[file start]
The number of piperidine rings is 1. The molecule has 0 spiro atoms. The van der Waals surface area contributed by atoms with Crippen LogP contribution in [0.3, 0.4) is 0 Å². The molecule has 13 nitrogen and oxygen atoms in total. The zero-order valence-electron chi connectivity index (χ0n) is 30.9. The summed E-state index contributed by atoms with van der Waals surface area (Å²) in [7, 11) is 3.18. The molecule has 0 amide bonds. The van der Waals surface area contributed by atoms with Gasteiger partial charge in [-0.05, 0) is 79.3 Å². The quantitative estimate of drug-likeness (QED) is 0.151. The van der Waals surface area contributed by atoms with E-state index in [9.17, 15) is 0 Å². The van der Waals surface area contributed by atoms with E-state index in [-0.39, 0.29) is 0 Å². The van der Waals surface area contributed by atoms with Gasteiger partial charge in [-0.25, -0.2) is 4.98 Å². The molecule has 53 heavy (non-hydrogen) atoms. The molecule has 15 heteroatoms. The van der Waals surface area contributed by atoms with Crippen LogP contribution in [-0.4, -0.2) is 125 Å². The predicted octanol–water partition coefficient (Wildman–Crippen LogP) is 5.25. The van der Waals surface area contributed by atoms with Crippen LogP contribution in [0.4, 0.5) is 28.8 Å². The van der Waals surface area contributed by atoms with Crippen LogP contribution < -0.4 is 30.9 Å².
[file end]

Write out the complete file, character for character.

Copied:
The number of piperidine rings is 1. The molecule has 0 spiro atoms. The van der Waals surface area contributed by atoms with Crippen LogP contribution in [0.3, 0.4) is 0 Å². The molecule has 13 nitrogen and oxygen atoms in total. The zero-order valence-electron chi connectivity index (χ0n) is 30.9. The summed E-state index contributed by atoms with van der Waals surface area (Å²) in [7, 11) is 3.18. The molecule has 0 amide bonds. The van der Waals surface area contributed by atoms with Gasteiger partial charge in [-0.05, 0) is 79.3 Å². The quantitative estimate of drug-likeness (QED) is 0.151. The van der Waals surface area contributed by atoms with E-state index in [9.17, 15) is 0 Å². The van der Waals surface area contributed by atoms with E-state index in [-0.39, 0.29) is 0 Å². The van der Waals surface area contributed by atoms with Gasteiger partial charge in [-0.25, -0.2) is 4.98 Å². The molecule has 53 heavy (non-hydrogen) atoms. The molecule has 15 heteroatoms. The van der Waals surface area contributed by atoms with Crippen LogP contribution in [-0.4, -0.2) is 125 Å². The predicted octanol–water partition coefficient (Wildman–Crippen LogP) is 5.25. The van der Waals surface area contributed by atoms with Crippen LogP contribution in [0.4, 0.5) is 28.8 Å². The van der Waals surface area contributed by atoms with Crippen LogP contribution < -0.4 is 30.9 Å².